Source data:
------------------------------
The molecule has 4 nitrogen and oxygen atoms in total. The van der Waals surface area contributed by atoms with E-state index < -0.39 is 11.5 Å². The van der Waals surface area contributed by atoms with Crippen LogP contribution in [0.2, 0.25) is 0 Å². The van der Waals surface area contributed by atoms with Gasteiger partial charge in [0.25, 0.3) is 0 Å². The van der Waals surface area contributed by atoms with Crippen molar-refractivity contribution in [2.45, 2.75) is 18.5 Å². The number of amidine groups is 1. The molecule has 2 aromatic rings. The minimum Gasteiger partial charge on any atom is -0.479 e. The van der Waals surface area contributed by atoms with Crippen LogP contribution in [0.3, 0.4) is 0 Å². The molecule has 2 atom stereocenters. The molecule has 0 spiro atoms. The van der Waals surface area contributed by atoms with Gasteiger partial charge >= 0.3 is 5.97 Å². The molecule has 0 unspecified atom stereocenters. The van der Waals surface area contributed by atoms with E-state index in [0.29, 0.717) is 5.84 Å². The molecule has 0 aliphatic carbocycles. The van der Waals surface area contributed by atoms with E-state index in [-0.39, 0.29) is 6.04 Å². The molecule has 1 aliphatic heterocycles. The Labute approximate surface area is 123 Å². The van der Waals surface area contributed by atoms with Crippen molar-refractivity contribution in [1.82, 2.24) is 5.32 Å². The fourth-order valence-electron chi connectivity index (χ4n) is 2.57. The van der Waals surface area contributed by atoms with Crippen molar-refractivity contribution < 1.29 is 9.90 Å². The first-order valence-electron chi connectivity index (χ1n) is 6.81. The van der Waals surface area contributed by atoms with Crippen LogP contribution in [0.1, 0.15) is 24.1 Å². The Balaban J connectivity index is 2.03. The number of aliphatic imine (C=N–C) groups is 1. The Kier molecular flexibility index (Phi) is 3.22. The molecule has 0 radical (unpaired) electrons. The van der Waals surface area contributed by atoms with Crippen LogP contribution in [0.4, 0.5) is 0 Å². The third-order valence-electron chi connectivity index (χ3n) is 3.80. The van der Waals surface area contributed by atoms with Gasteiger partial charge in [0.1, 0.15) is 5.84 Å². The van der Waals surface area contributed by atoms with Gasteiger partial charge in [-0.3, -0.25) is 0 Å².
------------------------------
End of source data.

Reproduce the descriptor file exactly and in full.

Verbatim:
The molecule has 4 nitrogen and oxygen atoms in total. The van der Waals surface area contributed by atoms with E-state index < -0.39 is 11.5 Å². The van der Waals surface area contributed by atoms with Crippen LogP contribution in [0.2, 0.25) is 0 Å². The van der Waals surface area contributed by atoms with Gasteiger partial charge in [0.25, 0.3) is 0 Å². The van der Waals surface area contributed by atoms with Crippen molar-refractivity contribution in [2.45, 2.75) is 18.5 Å². The number of amidine groups is 1. The molecule has 2 aromatic rings. The minimum Gasteiger partial charge on any atom is -0.479 e. The van der Waals surface area contributed by atoms with Crippen LogP contribution in [0.3, 0.4) is 0 Å². The molecule has 2 atom stereocenters. The molecule has 0 spiro atoms. The van der Waals surface area contributed by atoms with Gasteiger partial charge >= 0.3 is 5.97 Å². The molecule has 0 unspecified atom stereocenters. The van der Waals surface area contributed by atoms with E-state index in [0.29, 0.717) is 5.84 Å². The molecule has 0 aliphatic carbocycles. The van der Waals surface area contributed by atoms with E-state index in [-0.39, 0.29) is 6.04 Å². The molecule has 1 aliphatic heterocycles. The Labute approximate surface area is 123 Å². The van der Waals surface area contributed by atoms with Crippen molar-refractivity contribution in [1.82, 2.24) is 5.32 Å². The fourth-order valence-electron chi connectivity index (χ4n) is 2.57. The van der Waals surface area contributed by atoms with Crippen molar-refractivity contribution < 1.29 is 9.90 Å². The first-order valence-electron chi connectivity index (χ1n) is 6.81. The van der Waals surface area contributed by atoms with Crippen LogP contribution in [0.1, 0.15) is 24.1 Å². The Balaban J connectivity index is 2.03. The number of aliphatic imine (C=N–C) groups is 1. The Kier molecular flexibility index (Phi) is 3.22. The molecule has 0 radical (unpaired) electrons. The van der Waals surface area contributed by atoms with Crippen LogP contribution in [0.4, 0.5) is 0 Å². The third-order valence-electron chi connectivity index (χ3n) is 3.80. The van der Waals surface area contributed by atoms with Gasteiger partial charge in [0.1, 0.15) is 5.84 Å². The van der Waals surface area contributed by atoms with Gasteiger partial charge in [-0.3, -0.25) is 0 Å².